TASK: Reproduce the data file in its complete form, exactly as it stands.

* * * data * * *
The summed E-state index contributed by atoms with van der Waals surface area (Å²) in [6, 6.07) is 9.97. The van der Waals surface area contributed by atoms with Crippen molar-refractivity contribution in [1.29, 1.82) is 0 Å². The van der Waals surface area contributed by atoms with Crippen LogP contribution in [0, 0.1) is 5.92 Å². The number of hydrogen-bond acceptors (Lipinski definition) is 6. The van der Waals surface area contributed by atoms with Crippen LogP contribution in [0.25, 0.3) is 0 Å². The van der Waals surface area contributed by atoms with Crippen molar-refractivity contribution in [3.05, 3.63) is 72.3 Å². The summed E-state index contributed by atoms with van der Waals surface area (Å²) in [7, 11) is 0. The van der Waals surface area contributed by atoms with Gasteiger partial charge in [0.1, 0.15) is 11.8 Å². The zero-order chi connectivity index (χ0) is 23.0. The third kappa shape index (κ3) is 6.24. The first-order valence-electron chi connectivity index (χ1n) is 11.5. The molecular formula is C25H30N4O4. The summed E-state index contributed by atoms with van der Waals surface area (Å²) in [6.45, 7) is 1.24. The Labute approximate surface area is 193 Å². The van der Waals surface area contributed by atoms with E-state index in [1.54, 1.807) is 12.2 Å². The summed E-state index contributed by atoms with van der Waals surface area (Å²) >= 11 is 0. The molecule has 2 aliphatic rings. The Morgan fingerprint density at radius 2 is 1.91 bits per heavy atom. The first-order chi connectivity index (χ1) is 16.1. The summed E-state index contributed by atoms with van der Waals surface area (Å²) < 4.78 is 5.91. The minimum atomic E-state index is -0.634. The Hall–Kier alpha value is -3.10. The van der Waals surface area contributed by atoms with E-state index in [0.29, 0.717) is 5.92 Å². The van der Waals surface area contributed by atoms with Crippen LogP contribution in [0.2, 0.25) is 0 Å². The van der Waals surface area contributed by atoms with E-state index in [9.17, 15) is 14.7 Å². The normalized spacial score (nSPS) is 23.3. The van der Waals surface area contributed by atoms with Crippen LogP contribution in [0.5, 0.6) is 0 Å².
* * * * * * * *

The summed E-state index contributed by atoms with van der Waals surface area (Å²) in [6, 6.07) is 9.97. The van der Waals surface area contributed by atoms with Crippen molar-refractivity contribution in [1.29, 1.82) is 0 Å². The van der Waals surface area contributed by atoms with Crippen LogP contribution in [0, 0.1) is 5.92 Å². The number of hydrogen-bond acceptors (Lipinski definition) is 6. The van der Waals surface area contributed by atoms with Crippen LogP contribution in [0.25, 0.3) is 0 Å². The van der Waals surface area contributed by atoms with Crippen molar-refractivity contribution in [3.05, 3.63) is 72.3 Å². The summed E-state index contributed by atoms with van der Waals surface area (Å²) in [7, 11) is 0. The van der Waals surface area contributed by atoms with Gasteiger partial charge in [0.1, 0.15) is 11.8 Å². The zero-order chi connectivity index (χ0) is 23.0. The third kappa shape index (κ3) is 6.24. The first-order valence-electron chi connectivity index (χ1n) is 11.5. The molecular formula is C25H30N4O4. The summed E-state index contributed by atoms with van der Waals surface area (Å²) in [6.45, 7) is 1.24. The Labute approximate surface area is 193 Å². The van der Waals surface area contributed by atoms with E-state index in [1.54, 1.807) is 12.2 Å². The summed E-state index contributed by atoms with van der Waals surface area (Å²) >= 11 is 0. The molecule has 2 aliphatic rings. The Morgan fingerprint density at radius 2 is 1.91 bits per heavy atom. The first-order chi connectivity index (χ1) is 16.1. The summed E-state index contributed by atoms with van der Waals surface area (Å²) < 4.78 is 5.91. The minimum atomic E-state index is -0.634. The Hall–Kier alpha value is -3.10. The van der Waals surface area contributed by atoms with E-state index in [0.29, 0.717) is 5.92 Å². The van der Waals surface area contributed by atoms with Crippen LogP contribution in [0.2, 0.25) is 0 Å². The van der Waals surface area contributed by atoms with E-state index in [9.17, 15) is 14.7 Å². The normalized spacial score (nSPS) is 23.3. The van der Waals surface area contributed by atoms with Crippen LogP contribution in [0.5, 0.6) is 0 Å².